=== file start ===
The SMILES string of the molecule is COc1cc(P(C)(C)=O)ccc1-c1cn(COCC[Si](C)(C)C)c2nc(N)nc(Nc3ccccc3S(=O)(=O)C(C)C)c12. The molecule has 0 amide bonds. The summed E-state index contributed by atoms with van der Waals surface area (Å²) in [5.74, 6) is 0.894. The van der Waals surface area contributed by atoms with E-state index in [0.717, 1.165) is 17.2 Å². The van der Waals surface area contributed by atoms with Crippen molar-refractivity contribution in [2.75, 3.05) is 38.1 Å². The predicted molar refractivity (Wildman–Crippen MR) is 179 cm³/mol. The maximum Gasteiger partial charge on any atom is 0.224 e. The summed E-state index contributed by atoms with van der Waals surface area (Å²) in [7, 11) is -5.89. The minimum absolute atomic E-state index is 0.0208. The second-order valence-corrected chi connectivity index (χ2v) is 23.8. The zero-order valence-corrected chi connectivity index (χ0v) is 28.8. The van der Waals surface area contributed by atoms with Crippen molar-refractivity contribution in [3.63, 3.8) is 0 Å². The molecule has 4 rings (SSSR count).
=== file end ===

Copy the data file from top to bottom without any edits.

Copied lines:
The SMILES string of the molecule is COc1cc(P(C)(C)=O)ccc1-c1cn(COCC[Si](C)(C)C)c2nc(N)nc(Nc3ccccc3S(=O)(=O)C(C)C)c12. The molecule has 0 amide bonds. The summed E-state index contributed by atoms with van der Waals surface area (Å²) in [5.74, 6) is 0.894. The van der Waals surface area contributed by atoms with E-state index in [0.717, 1.165) is 17.2 Å². The van der Waals surface area contributed by atoms with Crippen molar-refractivity contribution in [2.75, 3.05) is 38.1 Å². The predicted molar refractivity (Wildman–Crippen MR) is 179 cm³/mol. The maximum Gasteiger partial charge on any atom is 0.224 e. The summed E-state index contributed by atoms with van der Waals surface area (Å²) in [7, 11) is -5.89. The minimum absolute atomic E-state index is 0.0208. The second-order valence-corrected chi connectivity index (χ2v) is 23.8. The zero-order valence-corrected chi connectivity index (χ0v) is 28.8. The van der Waals surface area contributed by atoms with Crippen molar-refractivity contribution in [3.63, 3.8) is 0 Å². The molecule has 4 rings (SSSR count).